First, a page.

Writing Prompts for Storytelling in the Garden
Topic: arts, literature, culture
Location(s): Indoor, Outdoor
Season: Winter, Spring, Summer, Fall
https://kidsgardening.org/wp-content/uploads/2024/03/Writing-Prompts-for-Storytelling.pdf
A child holding a pen, writing on a clipboard. They are seated in a garden.
Digging Deeper
As old as humankind itself, the art of storytelling dates back long before the development of writing. The practice of telling stories to entertain, inform, and pass on traditions and values has deep roots in cultures across the globe.

Storytelling offers youth boundless opportunities for learning and growth. Creating, telling, and listening to stories nurtures their imagination and creativity. It deepens understanding and relationships. It helps them develop empathy, fosters tolerance and can play an important role in social-emotional learning. Learning about their culture’s unique stories helps kids feel connected to their community and their ancestors.

Writing and telling stories come naturally to some kids. Their imaginations run wild, and many can easily come up with characters, locations, and situations to write about. Other kids benefit from encouragement and gentle prodding to get their creativity flowing. The following writing prompts can help kids get started in their storytelling endeavors. 

For middle school-age kids: 

  • You have been granted the power to create one plant with magical powers. Describe the plant you create. What does it look like? What are its powers? Tell a story about how you or someone else was able to use this plant and its powers.
  • You are walking home past a community park and spot a hidden gate you never noticed before. You walk over for a closer look, and there’s a sign over the gate that reads, “Welcome to the Mystery Garden.” Write a story about what you see when you open the gate.
  • You are giving a famous person a tour of the garden. Who is this person, and what are they famous for? (It can be a real person or a made-up one.) Write a detailed description of your garden tour — where you stop, what features you point out, what you talk about.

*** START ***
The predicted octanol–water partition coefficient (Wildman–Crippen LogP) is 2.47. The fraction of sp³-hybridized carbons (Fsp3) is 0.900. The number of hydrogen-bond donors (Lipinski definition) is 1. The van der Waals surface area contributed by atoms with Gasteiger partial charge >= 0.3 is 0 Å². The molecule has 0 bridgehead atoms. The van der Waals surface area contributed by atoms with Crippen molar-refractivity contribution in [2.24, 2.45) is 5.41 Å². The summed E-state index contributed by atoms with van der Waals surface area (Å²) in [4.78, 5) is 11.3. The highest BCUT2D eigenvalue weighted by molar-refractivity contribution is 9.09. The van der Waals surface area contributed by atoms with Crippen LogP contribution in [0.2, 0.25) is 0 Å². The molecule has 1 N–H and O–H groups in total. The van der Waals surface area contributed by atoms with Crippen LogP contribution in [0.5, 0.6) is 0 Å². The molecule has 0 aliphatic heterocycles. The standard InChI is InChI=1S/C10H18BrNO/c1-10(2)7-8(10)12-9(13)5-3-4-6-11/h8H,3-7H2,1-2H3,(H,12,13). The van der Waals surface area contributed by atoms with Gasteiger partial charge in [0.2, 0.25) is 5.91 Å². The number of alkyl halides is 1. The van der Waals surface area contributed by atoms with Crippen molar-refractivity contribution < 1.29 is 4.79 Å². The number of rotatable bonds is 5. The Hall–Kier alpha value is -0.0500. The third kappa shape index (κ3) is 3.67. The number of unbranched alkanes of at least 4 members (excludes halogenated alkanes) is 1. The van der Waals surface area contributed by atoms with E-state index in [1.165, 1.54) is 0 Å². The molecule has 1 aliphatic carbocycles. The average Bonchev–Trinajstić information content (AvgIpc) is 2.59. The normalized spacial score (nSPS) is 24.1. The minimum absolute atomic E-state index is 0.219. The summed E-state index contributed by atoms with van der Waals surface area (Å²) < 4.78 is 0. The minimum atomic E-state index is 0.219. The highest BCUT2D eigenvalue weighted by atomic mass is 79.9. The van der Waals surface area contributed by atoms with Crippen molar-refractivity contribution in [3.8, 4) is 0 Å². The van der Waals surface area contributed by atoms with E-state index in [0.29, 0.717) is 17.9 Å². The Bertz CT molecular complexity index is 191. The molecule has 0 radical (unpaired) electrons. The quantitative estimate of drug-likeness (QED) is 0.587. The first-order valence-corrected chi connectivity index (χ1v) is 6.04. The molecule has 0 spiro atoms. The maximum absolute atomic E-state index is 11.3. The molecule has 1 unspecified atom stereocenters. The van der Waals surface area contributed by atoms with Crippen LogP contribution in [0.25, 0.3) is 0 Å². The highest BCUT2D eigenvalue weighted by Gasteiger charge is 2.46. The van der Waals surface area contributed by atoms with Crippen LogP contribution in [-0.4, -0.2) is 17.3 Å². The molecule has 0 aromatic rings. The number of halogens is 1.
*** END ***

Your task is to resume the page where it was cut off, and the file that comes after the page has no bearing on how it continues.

• Think about a person who inspires you or whom you consider a hero. Make a list of their traits and, using these, match them to something in nature — a tree, mountain, desert, flower, insect, animal, etc. Write a short story about their nature persona that illustrates the traits you admire. (For example, your hero might be someone who has shown strength in the face of challenges; their nature persona might be a mighty oak that withstands windstorms and lightning and continues to protect the smaller plants below it.)
  • Write down three words or short phrases that describe yourself. They can describe your physical body (e.g., tall, brown-eyed), a personality trait (e.g., curious, funny), and your preferences (e.g., dog-lover, pizza-eater). Then, pair each description with a real or imagined plant and write a short story about them.
  • You walk into the garden and immediately notice that something is different. Write a story about the change, including what caused it, how it affected the plants, and how you feel about it.

For younger kids:

  • You visit your garden and encounter an imaginary creature you’ve never seen before. How big is it? What does it look like? What is it doing? What does it sound like? Write a story about what happens when you meet it. Does it talk to you? Does it communicate in another way? How do you feel when you’re around it? 
  • Imagine you have a special garden superpower. What would it be? How would it help you? How would it help the plants? Your friends? Your community? The Earth? 
  • You find an envelope containing special money that can only be used to buy things for your garden. What do you buy and why?
  • Pretend you are a seed that has just been planted. Describe how it feels to germinate and grow.
  • A hungry dinosaur has just appeared in your garden. What does it look like? How does it sound? How will you convince it not to eat your plants?
  • Imagine you’re a butterfly flying over a neighborhood of gardens. What do you see? What areas do you avoid and why? Where do you decide to land and why?
  • Choose a favorite book and change all the characters into different types of plants. Now, re-tell the story from the viewpoint of these new characters.

Resources:

Storytelling and Cultural Traditions

Related Resources

Excited to garden with kids?

Explore more resources, discover funding opportunities, ask questions, and learn with other gardeners in the Kids Garden Community. Join FREE today to start connecting, sharing, and growing with educators and parents just like you!

Send to a Friend


Sustainability guide